daktielti

2022-07-12

Question: For the value(s) of $k$, if any, will the following system have (a) no solution, (b) a unique solution, (c) infinity many solutons:
$x+y+kz=1,\phantom{\rule{0ex}{0ex}}x+ky+z=1,\phantom{\rule{0ex}{0ex}}xk+y+z=-2.$

lywiau63

Expert

Let's calculate this determinant
$det\left(\begin{array}{ccc}1& 1& k\\ 1& k& 1\\ k& 1& 1\end{array}\right)=det\left(\begin{array}{ccc}k+2& 1& k\\ k+2& k& 1\\ k+2& 1& 1\end{array}\right)=\left(\begin{array}{ccc}k+2& 1& k\\ 0& k-1& 1-k\\ 0& 0& 1-k\end{array}\right)=-\left(k+2\right)\left(k-1{\right)}^{2}$
hence
- If $k\ne 1$ and $k\ne -2$ there's exactly one solution.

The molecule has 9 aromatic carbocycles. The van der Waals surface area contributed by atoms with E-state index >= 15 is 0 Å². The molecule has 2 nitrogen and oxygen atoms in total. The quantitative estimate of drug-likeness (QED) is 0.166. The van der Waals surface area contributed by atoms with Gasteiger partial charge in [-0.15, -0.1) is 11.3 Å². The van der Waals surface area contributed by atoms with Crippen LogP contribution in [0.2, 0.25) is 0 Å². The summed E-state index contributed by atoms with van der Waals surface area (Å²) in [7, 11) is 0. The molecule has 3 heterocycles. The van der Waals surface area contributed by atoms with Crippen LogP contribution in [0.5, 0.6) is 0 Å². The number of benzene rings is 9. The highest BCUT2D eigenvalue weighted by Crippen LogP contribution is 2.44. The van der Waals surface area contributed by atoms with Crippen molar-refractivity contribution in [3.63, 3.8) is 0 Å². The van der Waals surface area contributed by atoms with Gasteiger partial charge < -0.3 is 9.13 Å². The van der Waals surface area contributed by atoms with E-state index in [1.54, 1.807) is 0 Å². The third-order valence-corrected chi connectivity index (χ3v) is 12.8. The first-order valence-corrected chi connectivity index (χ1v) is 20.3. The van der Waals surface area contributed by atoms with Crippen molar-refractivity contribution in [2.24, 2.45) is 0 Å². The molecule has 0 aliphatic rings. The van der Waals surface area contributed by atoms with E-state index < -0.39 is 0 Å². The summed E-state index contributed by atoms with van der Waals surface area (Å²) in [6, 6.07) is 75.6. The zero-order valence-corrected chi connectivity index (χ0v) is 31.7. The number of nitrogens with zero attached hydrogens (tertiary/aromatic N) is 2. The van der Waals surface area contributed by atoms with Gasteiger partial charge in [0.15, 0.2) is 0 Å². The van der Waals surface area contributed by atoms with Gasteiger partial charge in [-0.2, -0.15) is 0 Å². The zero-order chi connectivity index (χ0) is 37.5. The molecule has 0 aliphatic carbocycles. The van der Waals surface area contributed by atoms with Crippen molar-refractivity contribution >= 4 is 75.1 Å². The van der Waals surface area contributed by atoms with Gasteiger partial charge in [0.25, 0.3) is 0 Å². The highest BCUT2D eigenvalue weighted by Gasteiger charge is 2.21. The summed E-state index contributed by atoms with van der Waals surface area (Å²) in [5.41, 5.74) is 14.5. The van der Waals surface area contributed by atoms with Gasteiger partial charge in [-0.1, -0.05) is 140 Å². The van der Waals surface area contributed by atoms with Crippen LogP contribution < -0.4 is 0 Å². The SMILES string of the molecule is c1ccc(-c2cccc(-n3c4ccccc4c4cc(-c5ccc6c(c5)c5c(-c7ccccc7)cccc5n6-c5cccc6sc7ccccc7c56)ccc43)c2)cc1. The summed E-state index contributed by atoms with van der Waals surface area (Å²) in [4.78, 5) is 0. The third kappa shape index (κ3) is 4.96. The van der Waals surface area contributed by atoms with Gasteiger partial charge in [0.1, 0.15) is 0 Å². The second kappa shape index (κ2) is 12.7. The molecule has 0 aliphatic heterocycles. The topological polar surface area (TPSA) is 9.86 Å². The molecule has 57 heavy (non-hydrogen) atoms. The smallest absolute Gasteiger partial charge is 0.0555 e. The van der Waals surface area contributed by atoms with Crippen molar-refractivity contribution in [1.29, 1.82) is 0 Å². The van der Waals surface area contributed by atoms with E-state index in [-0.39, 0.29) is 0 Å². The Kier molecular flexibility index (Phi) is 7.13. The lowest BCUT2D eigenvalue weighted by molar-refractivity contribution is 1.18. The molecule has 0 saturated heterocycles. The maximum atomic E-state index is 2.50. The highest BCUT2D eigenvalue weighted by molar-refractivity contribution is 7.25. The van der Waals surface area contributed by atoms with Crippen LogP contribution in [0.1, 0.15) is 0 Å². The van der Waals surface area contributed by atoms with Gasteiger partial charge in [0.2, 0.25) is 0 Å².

- If $k=1$ we see easily that the $3$ equations aren't compatible so there is no solution.
- If $k=-2$ we can see also easily that there's infinitely many solutions.

Frank Day

Expert

Just add. This gives $\left(k+1\right)\left(x+y+z\right)=0$. If $k=-1$, then there are an infinite number of solutions.
Then if $k=0$... and so on.

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